Saturday, 26 March 2011

The Capture of Prince Charlie’s gold - On this day in Scottish military history - 1746

A little known but important episode during the Jacobite Rebellion took place 265 years ago today.

Even though the Jacobites had retreated from the Lowlands, in March 1746 they were still a force to be reckoned with in the North. The main government force was still in Aberdeen and Loudon’s force had been routed from Dornoch. Jacobites were roaming the Highlands attacking government barracks and Independent Companies.

In mid march the French decided to send £13,000 in gold, arms and other supplies to Inverness to help their allies, and sent the sloop “Le Prince Charles Stuart" to the Moray Firth. (the ship was an ex-Royal Navy sloop HMS ‘Hazard’ which had been captured by Jacobites in Montrose harbour in late 1745 and sailed to Dunkirk)

With Irish volunteers from the French Regiment Berwick and Scots from the Garde Eccosois to guard the cargo, and exiled Scots officers in French and Spanish service returning home to join the Jacobite army; Capitaine de frigate George Talbot took his ship northwards.

By the 24th of March they were approaching their destination of Portsoy in Banffshire (coincidentally about 10 miles from where German spies landed in 1940). Unfortunately for the French they came across a squadron of Royal Navy ships off Troup Head barring their way to Portsoy. Capitaine Talbot had to quickly turn northwards to try and escape the British ships.

The frigate HMS “Sheerness” was detached from the squadron and gave chase. She was about twice as big as “Le Prince Charles Stuart” and it was a moonlit night so Talbot had to keep pushing his ship further north and further away from the Jacobite base to keep ahead of the “Sheerness”.

By daylight of the 25th “Le Prince Charles Stuart” was off the Pentland Firth and still being chased by the “Sheerness”. Talbot knew if he tried to sail to the Minch he would be overhauled by the bigger ship. Hailing some local fisherman he found out that he had a chance if he made for the Kyle of Tongue where his smaller ship should be able to sail in but the “Sheerness” would not be able to follow.

The French ship would be trapped but the supplies could be put ashore with their guards and the ship could be scuttled to stop it being recaptured.

Unfortunately the Kyle was narrow and no-one on the ship knew the waters so it soon ran aground on a sandbank at Melness on the west bank of the Kyle. The “Sheerness” managed to sail far enough up the Kyle for its guns to be in range of the trapped “Le Prince Charles Stuart” and it started a punishing bombardment.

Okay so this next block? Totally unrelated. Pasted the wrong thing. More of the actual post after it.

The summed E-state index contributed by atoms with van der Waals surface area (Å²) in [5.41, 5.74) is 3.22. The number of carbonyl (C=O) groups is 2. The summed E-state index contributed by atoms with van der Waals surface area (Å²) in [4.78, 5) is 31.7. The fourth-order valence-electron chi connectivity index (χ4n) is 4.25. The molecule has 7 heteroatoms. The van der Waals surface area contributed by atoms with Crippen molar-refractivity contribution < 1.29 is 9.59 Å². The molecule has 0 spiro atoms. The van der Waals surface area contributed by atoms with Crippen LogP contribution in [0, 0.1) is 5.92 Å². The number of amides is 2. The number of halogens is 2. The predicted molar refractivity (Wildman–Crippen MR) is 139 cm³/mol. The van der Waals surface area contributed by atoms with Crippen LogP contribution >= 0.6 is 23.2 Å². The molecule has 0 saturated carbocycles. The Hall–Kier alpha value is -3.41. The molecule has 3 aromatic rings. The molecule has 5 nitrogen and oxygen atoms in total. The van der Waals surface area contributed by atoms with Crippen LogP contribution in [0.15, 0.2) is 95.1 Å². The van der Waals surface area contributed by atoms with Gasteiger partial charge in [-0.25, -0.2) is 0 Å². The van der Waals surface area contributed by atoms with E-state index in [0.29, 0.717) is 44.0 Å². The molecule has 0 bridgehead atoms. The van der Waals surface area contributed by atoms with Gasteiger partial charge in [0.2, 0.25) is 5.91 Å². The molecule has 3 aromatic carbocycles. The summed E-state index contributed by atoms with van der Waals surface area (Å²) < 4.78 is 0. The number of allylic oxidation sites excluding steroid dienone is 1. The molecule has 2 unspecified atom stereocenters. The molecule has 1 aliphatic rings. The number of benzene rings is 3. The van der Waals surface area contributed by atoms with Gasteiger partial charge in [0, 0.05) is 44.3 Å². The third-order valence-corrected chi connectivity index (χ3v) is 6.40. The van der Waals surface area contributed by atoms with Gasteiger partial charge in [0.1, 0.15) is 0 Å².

The British frigate outgunned the French sloop and it was taking a battering. When darkness fell Talbot ordered the gold and stores ashore. This prompted a landing of sailors and marines form the “Sheerness”. Knowing his situation was now hopeless, Talbot ordered all his unwounded crew ashore where they would march with the Jacobite soldiers overland to Prince Charles’s base at Inverness. Talbot couldn’t set fire to his ship to scuttle her because of the wounded on board who could not be taken with them.

For once luck was with Talbot. If he had beached on the eastern bank of the Kyle he would have been on the land of the government supporting Lord Reay. He had landed on the west bank and came across the Laird of Melness, William Mackay, who had Jacobite sympathies.

With two of Mackay’s horses to carry the gold and his sons as guides the French sailors, and Scots and Irish Jacobite soldiers, headed into the night to escape the Royal Navy sailors behind them.

That was the end of Talbot’s luck. The captain of the “Sheerness” sent more men ashore on the east bank of the Kyle to find loyal highlanders and they found Lord Reay. Reay had men of his own Independent Company of soldiers to hand and in the area there were remnants of Loudon’s force which had been chased from Dornoch two weeks earlier by Jacobites under the Duke of Perth.

Taking a hundred men with him, and ordering reinforcements to follow when they were ready; Reay marched down the east side of the Kyle to cut off the Jacobites.